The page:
Intellectuals in lust. A species Philip Roth knows all too well. The delicious conflict of a thinker poleaxed by his feelings inflames Isabel Coixet's smoldering
, based on Roth's novella
The Dying Animal
The film stars Ben Kingsley as David Kepesh, an academic and public intellectual who cannot think and lust at the same time.
David has three gears. He thinks about taking carnal action. He acts. Then he huddles with his best chum to share the post-game color commentary. He doesn't believe in romantic love, having years ago discarded a wife for a series of sexual encounters.
But what happens when a practiced seducer who plays the field becomes smitten with one woman, a graduate student 30 years his junior?
As she is Consuela Castillo and played by Penelope Cruz, with melancholy-laced vivacity, you know the answer to the question. Beholding Consuela, Kepesh, agnostic about love but devout about sex, has his beliefs shaken to their bedrock. He doesn't listen to his poet pal, George (puckish Dennis Hopper), who reminds him not to be so dazzled by the external package to forget that beauties possess internal beauty too.
Spanish filmmaker Coixet harnesses the stop-start-stop staccato of Kepesh's biorhythms and turns it into a film that surges and overflows with passion and regret. Her extreme close-ups of Kingsley's predatory, aquiline features and Cruz's elusive, Picassoesque beauty plumb their characters' emotions.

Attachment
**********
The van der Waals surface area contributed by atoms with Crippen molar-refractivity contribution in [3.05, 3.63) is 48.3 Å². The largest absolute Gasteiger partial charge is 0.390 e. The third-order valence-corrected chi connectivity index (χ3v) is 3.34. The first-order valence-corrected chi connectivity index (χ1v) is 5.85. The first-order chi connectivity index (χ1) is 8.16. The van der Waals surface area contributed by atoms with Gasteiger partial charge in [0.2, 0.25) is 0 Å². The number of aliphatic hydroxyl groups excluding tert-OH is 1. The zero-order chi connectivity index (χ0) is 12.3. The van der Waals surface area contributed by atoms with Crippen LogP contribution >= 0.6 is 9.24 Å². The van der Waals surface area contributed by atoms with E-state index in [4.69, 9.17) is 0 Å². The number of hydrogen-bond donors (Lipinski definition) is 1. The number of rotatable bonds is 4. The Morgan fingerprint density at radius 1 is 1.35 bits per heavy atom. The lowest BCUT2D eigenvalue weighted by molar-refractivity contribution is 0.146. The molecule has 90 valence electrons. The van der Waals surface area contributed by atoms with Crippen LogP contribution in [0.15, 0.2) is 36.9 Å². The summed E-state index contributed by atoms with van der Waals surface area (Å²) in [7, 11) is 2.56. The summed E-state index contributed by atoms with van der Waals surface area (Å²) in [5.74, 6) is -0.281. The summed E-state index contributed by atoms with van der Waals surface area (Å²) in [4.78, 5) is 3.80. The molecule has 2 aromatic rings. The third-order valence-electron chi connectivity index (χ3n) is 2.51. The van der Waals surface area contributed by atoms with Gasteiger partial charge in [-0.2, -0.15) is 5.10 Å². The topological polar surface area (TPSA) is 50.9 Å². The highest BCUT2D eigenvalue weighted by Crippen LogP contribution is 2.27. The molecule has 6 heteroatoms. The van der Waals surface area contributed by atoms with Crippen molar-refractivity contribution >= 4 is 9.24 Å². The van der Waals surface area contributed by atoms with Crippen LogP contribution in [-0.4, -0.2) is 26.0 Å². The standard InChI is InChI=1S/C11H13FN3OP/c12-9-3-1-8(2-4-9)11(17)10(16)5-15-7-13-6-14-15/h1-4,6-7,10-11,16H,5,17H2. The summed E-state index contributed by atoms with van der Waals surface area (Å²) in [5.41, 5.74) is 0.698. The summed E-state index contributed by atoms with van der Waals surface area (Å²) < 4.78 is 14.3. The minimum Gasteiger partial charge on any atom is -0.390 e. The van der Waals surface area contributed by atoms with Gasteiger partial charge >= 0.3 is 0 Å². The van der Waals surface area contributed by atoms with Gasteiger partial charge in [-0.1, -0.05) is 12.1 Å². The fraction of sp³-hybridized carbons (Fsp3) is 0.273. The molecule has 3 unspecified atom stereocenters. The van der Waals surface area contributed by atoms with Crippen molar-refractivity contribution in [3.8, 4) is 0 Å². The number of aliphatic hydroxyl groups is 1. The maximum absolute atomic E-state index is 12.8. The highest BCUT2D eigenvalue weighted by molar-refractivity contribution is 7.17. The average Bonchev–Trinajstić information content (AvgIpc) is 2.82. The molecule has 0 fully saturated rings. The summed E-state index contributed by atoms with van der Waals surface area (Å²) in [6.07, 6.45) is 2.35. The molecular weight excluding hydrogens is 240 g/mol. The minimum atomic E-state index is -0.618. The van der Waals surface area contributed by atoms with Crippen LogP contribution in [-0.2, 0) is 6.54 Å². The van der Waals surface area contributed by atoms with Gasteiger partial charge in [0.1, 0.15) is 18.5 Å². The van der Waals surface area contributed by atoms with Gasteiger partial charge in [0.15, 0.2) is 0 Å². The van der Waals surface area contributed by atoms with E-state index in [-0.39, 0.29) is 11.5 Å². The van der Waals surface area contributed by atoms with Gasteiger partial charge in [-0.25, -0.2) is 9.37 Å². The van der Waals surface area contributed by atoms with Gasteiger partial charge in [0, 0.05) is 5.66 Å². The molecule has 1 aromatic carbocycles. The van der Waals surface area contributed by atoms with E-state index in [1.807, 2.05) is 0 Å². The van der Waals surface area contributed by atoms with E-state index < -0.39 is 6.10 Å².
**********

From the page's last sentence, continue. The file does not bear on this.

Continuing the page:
In a role that couldn't be further from his quietly inspirational Gandhi or his quietly inspirational Schindler Jew Itzhak Stern, Kingsley is superb as Kepesh - and intimidating as a silverback beating his chest. As the professor and NPR celeb accustomed to dominating every lecture, conversation and interview, Kepesh fears losing control. Losing control is pretty much the definition of love, which, of course, Kepesh thinks he doesn't believe in.
If Coixet's film is substantially more restrained than its explicit source material (Nicholas Meyer, himself a fine novelist and director of the second and best Star Trek film, adapted), it is no less provocative as a poetic meditation on love, sex and death.
In theme, Elegy is a rueful companion to Woody Allen's cheerier Vicky Cristina Barcelona and boasts two of that film's exceptional actresses, Cruz and Patricia Clarkson, who here play the roles of fiery young romantic and cool middle-aged pragmatist.
Cruz, whose bewitching beauty and nuanced moods cannot be overpraised, and Clarkson, the ice-swathed volcano, elevate Kingsley's game. Also memorable in smaller roles are Peter Sarsgaard as Kepesh's bitter son and Deborah Harry (also known as Blondie) as George's resigned wife.
What burns brighter, the quick paper fire of sexual passion or the slow coal fire of love? Who is the realist, the pragmatist who plots sexual moves as though they were chess gambits or the romantic who succumbs to passion? The questions are unanswerable, but in Coixet's deft hands they are also unforgettable.